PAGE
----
Some little bursts of colour, from the Victorian Flower Garden at Hamilton Gardens, New Zealand. Images: Su Leslie 2019
The Pacific Ocean, Otago coastline, New Zealand. Image: Su Leslie 2018
You realise how isolated New Zealander when you can stand on an east coast beach and know that the nearest landmass beyond the horizon is Chile.
Feijoa blossom. Image: Su Leslie 2019
Rain has set in for the day, with lightening strikes and hail forecast.
I’m hoping all the new buds and plants survive, including the feijoas (Acca sellowiana). In all the years we’ve had feijoa trees, this is the first time I’ve seen significant flowering.
One of the more unusual gardens included in the Taranaki Garden Festival was actually a cemetery — Te Henui Cemetery.
On the edge of New Plymouth’s CBD, Te Henui is the city’s oldest cemetery, with graves dating back to 1861. It occupies almost 10 hectares (24 acres) and is extensively planted with fruit and ornamental trees, while flower beds bring colour, texture and fragrance to the (mostly heritage) plots.
Large-scale maintenance is done by the council’s park’s’ staff, but the magnificent flower-plantings are entirely due to the efforts of a small group of volunteers.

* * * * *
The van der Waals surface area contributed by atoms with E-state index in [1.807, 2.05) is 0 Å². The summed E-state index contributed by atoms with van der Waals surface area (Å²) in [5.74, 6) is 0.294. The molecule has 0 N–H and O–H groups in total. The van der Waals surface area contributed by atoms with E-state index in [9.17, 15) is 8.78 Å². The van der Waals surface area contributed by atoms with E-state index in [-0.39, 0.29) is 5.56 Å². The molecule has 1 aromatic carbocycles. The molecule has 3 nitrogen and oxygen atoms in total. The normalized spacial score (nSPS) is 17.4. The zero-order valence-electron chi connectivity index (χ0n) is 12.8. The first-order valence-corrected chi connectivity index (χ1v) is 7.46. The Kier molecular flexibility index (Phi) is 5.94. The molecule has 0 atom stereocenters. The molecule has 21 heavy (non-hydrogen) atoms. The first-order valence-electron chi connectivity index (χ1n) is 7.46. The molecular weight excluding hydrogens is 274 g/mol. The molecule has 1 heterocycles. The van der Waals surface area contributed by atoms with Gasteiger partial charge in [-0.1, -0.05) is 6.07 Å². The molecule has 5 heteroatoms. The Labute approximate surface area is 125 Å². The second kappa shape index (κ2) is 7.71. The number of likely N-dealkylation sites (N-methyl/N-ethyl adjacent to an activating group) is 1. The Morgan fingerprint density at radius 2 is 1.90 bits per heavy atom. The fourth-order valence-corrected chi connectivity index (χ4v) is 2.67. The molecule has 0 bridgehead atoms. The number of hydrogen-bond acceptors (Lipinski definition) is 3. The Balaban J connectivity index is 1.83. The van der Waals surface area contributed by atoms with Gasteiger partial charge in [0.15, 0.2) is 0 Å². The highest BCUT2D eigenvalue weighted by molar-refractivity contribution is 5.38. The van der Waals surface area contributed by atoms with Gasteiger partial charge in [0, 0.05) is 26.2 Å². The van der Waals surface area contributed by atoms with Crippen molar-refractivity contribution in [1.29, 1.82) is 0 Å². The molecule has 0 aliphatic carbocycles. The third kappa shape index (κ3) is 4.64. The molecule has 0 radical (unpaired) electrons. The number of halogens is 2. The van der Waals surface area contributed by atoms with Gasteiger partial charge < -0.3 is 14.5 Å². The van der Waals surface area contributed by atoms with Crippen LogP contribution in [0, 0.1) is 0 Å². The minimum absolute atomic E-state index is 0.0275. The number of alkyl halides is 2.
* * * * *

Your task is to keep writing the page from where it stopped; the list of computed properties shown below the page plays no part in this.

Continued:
I find cemeteries fascinating; sad and poignant, and full of glimpses into other people’s lives and families. Sadly, in New Zealand at least, I don’t often find them beautiful. Graves that are lovingly tended by partners and children quickly become neglected as generations pass on. Many of us don’t know even where our grandparents and other members of the wider whanau are buried, let alone have the ability to visit and care for their graves.
Through their wonderful gardening efforts, the volunteers at Te Henui are dissolving time and distance. The beautiful, tranquil, contemplative space that they maintain and watch over helps connect the present and the past, and remind us all of our humanity.
When we think of monochrome in photography, it’s often as an alternative to colour — or even as its opposite.
We might allow sepia — with its connotations of nostalgia.
But sometimes, nature presents us with monochrome images; green leaves, a bunch of flowers, or a perfect blue day on the lake.
I’m sure there are others.
Sad to be leaving New Plymouth, but enjoying the rugged coastline and black sand beaches — the road works not so much.
A detour to the wonderful Hamilton Gardens gave me another little horticultural fix – and helped me avoid Auckland’s rush hours.